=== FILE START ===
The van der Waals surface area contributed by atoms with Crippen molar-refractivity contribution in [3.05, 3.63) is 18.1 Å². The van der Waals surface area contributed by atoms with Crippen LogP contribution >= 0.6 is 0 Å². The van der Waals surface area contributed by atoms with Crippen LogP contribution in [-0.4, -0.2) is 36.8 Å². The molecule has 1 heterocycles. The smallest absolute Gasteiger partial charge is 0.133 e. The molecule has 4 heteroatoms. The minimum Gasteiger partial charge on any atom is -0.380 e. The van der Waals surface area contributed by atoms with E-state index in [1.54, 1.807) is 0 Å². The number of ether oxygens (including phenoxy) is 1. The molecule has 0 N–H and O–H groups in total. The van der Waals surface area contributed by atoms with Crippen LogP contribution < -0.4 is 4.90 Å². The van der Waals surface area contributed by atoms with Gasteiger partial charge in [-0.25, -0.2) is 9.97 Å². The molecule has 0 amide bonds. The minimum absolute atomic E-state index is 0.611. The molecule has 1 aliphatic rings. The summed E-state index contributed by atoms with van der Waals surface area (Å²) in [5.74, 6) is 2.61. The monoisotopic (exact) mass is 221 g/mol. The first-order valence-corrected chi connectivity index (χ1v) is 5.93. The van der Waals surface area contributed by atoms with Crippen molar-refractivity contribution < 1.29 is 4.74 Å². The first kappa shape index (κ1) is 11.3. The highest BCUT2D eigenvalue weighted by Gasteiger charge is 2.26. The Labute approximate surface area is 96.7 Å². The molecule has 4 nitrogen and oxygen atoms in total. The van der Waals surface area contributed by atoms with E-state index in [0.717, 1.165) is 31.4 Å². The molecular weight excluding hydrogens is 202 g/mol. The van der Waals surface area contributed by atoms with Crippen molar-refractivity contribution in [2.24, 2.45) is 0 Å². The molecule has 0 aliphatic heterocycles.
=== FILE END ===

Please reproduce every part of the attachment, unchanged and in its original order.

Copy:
The van der Waals surface area contributed by atoms with Crippen molar-refractivity contribution in [3.05, 3.63) is 18.1 Å². The van der Waals surface area contributed by atoms with Crippen LogP contribution >= 0.6 is 0 Å². The van der Waals surface area contributed by atoms with Crippen LogP contribution in [-0.4, -0.2) is 36.8 Å². The molecule has 1 heterocycles. The smallest absolute Gasteiger partial charge is 0.133 e. The molecule has 4 heteroatoms. The minimum Gasteiger partial charge on any atom is -0.380 e. The van der Waals surface area contributed by atoms with E-state index in [1.54, 1.807) is 0 Å². The number of ether oxygens (including phenoxy) is 1. The molecule has 0 N–H and O–H groups in total. The van der Waals surface area contributed by atoms with Crippen LogP contribution < -0.4 is 4.90 Å². The van der Waals surface area contributed by atoms with Gasteiger partial charge in [-0.25, -0.2) is 9.97 Å². The molecule has 0 amide bonds. The minimum absolute atomic E-state index is 0.611. The molecule has 1 aliphatic rings. The summed E-state index contributed by atoms with van der Waals surface area (Å²) in [5.74, 6) is 2.61. The monoisotopic (exact) mass is 221 g/mol. The first-order valence-corrected chi connectivity index (χ1v) is 5.93. The van der Waals surface area contributed by atoms with Crippen molar-refractivity contribution < 1.29 is 4.74 Å². The first kappa shape index (κ1) is 11.3. The highest BCUT2D eigenvalue weighted by Gasteiger charge is 2.26. The Labute approximate surface area is 96.7 Å². The molecule has 4 nitrogen and oxygen atoms in total. The van der Waals surface area contributed by atoms with E-state index in [0.717, 1.165) is 31.4 Å². The molecular weight excluding hydrogens is 202 g/mol. The van der Waals surface area contributed by atoms with Crippen molar-refractivity contribution in [2.24, 2.45) is 0 Å². The molecule has 0 aliphatic heterocycles.